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Monday, 20 October 2014

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Budget tax changes make it all the more important not to waste allowances

Last week’s Budget included tax changes for many of us and next week will see the start of a new tax year (on April 6 – I know it is a strange date to start the year but…).

Tax has been in the headlines with “granny tax”, “tycoon tax” and “mansion tax” entering the vocabulary for the first time.

Nicknames are all well and good but many of us will be considering whether there is anything we should be doing before the new year dawns.

In many cases the answer to that is a resounding... perhaps.

At the most basic level we should be considering whether there is anything we can do to avoid wasting those tax allowances which are annual and run out next month.

The most popular of these is the ISA allowance where up to £10,680 can be put into an ISA during the current tax year – for those who are uncomfortable with stock markets, the figure is half that for a cash ISA.

Particularly, for those taking the stocks market route, it has been possible to build up quite large sums over the last few years which are entirely and permanently free of income tax and capital gains tax.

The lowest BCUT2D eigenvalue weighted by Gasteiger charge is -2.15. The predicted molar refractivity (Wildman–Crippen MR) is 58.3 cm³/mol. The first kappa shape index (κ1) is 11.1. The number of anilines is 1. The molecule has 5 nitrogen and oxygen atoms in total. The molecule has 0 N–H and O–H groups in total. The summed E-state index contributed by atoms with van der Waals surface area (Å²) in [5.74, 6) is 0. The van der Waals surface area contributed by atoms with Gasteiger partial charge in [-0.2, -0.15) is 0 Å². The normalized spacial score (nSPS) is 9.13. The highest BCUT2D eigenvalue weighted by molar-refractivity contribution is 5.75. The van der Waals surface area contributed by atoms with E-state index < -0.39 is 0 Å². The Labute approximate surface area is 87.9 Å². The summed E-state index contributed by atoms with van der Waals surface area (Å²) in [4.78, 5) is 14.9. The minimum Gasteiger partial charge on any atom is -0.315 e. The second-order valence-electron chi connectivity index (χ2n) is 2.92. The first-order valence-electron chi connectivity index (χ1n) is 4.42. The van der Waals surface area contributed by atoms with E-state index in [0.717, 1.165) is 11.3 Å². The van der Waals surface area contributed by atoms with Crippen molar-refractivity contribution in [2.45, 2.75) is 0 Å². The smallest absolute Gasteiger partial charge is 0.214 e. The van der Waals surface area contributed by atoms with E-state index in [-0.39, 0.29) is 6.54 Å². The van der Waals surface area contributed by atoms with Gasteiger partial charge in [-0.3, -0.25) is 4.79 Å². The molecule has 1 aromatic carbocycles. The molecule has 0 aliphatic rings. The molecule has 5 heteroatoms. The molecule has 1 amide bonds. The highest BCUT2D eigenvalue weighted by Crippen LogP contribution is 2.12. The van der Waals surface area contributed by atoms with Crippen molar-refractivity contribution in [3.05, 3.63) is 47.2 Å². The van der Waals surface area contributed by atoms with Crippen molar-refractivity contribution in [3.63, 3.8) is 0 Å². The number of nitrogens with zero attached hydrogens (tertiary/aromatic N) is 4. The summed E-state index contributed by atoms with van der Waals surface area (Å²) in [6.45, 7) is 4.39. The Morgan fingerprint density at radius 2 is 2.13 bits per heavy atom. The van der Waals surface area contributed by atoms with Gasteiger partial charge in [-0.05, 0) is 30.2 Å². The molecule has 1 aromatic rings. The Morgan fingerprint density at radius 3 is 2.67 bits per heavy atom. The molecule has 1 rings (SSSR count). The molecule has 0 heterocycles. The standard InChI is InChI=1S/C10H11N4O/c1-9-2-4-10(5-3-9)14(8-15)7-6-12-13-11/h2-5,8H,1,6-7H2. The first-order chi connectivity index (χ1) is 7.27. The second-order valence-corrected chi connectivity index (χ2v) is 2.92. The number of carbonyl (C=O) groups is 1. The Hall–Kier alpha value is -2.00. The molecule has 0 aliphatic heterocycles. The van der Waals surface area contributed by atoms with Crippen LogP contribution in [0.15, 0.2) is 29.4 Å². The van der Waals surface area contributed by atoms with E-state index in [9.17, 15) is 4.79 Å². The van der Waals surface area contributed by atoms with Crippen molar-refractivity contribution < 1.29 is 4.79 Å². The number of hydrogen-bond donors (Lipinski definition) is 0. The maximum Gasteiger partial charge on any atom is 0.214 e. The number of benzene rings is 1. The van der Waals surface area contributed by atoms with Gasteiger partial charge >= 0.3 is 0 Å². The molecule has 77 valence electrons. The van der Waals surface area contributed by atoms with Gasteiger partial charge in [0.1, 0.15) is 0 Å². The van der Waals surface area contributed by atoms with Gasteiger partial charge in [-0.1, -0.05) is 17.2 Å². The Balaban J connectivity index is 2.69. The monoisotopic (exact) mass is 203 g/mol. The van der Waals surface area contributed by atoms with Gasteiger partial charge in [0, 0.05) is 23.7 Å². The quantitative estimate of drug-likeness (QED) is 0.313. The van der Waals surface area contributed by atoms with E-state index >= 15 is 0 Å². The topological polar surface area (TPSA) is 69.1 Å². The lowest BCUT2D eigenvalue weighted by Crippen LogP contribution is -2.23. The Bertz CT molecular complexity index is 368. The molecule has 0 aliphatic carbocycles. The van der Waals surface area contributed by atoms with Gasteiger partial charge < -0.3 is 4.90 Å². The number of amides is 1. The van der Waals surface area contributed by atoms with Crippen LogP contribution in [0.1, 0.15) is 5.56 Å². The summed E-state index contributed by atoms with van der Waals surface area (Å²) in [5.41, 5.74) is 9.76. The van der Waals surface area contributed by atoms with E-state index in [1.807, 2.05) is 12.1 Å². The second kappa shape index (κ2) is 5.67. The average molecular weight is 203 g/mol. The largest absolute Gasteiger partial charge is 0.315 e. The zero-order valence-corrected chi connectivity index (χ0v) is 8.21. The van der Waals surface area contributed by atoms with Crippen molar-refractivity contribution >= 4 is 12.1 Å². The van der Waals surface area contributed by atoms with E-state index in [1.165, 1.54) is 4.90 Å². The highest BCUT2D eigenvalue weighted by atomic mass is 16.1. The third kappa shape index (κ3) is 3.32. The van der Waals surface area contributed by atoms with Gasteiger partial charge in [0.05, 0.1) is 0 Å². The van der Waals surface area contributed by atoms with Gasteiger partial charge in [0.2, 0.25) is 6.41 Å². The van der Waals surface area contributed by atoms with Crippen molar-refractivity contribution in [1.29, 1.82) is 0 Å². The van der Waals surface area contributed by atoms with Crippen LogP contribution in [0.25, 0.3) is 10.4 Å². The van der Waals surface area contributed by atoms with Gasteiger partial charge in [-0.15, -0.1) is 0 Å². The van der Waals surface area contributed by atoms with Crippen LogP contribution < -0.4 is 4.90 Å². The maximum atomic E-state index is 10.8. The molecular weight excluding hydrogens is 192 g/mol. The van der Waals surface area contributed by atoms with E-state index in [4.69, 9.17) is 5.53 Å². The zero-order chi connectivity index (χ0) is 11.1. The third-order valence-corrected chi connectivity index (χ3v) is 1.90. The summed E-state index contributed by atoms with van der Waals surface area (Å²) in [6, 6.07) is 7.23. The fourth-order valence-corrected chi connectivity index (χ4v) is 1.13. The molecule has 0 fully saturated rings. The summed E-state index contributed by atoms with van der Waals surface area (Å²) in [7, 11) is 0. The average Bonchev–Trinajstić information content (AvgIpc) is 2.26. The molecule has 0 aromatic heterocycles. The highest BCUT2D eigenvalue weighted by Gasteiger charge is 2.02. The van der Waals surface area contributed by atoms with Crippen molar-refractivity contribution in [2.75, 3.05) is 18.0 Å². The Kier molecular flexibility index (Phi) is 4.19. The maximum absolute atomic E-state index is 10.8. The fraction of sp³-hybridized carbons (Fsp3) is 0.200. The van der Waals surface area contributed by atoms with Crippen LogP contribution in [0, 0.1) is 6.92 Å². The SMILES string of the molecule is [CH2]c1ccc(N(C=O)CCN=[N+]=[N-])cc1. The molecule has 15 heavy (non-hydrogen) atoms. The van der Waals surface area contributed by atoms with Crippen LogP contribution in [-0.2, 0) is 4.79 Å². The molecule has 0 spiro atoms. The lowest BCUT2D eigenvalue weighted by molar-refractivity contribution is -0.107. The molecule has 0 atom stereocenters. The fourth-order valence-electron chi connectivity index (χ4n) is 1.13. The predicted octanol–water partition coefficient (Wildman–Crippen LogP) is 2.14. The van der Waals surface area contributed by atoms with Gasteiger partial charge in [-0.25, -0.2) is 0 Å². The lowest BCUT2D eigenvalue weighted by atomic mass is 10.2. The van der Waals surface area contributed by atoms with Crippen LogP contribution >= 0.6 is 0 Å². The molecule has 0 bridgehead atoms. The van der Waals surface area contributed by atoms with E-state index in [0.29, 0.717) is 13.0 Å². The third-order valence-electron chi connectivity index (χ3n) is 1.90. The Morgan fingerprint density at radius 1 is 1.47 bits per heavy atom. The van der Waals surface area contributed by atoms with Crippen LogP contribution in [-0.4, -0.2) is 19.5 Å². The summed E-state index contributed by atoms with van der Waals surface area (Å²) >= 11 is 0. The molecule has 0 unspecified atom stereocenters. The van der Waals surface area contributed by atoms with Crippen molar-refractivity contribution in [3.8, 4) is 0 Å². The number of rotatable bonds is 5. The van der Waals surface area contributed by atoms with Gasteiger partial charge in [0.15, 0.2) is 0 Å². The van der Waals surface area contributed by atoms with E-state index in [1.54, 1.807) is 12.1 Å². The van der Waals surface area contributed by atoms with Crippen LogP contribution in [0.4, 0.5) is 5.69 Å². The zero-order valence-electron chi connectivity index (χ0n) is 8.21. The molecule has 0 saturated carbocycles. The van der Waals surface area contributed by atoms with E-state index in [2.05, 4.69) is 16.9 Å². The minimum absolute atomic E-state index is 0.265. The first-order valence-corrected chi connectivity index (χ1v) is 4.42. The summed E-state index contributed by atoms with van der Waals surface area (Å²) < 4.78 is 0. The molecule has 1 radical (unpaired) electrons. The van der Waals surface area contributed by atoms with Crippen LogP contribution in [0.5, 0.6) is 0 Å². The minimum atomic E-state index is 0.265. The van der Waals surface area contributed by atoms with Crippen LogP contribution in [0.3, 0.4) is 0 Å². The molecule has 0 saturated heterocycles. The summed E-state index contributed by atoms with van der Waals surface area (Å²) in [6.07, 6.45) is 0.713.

One result of the Budget will be to make more of us higher rate taxpayers and this exemption is a valuable one.

Tax allowances will go up for most of us but the overall limit at which higher rate tax starts to be due will remain the same. It might still be worth looking at triggering income this year to avoid going into the higher rate band next year.

With a bank deposit account this can usually be done quite simply by closing the account although you should obviously check there are no penalties first – as well as doing the arithmetic on tax rates.

Remember also that the clawback of child benefit through the tax system starts next January for those with incomes (not just earnings) of more than £50,000.

If you are one of those earning enough to pay 50 per cent tax you might, conversely, want to delay income until after April 2013 when the top band falls to 45 per cent.

The most wasted tax allowance is that for capital gains.

The stock market has been on a good run recently and there will be some who are now sitting on decent gains.

Up to £10,600 of gains can be realised tax-free this year but do take care not to reinvest in the same companies within 30 days as this undoes your tax planning.

‘Bed and breakfasting’, as this is called, used to be very popular at one time but is now much more difficult to do effectively.

Those feeling generous might also remember that up to £3,000 can be given away free of inheritance tax each year.

Bigger gifts are also usually exempt if you survive for more than seven years but time of death is (fortunately) unpredictable and the use of the annual exemption is often good sensible planning.

The message is clear with these tax allowances. Use them or lose them.

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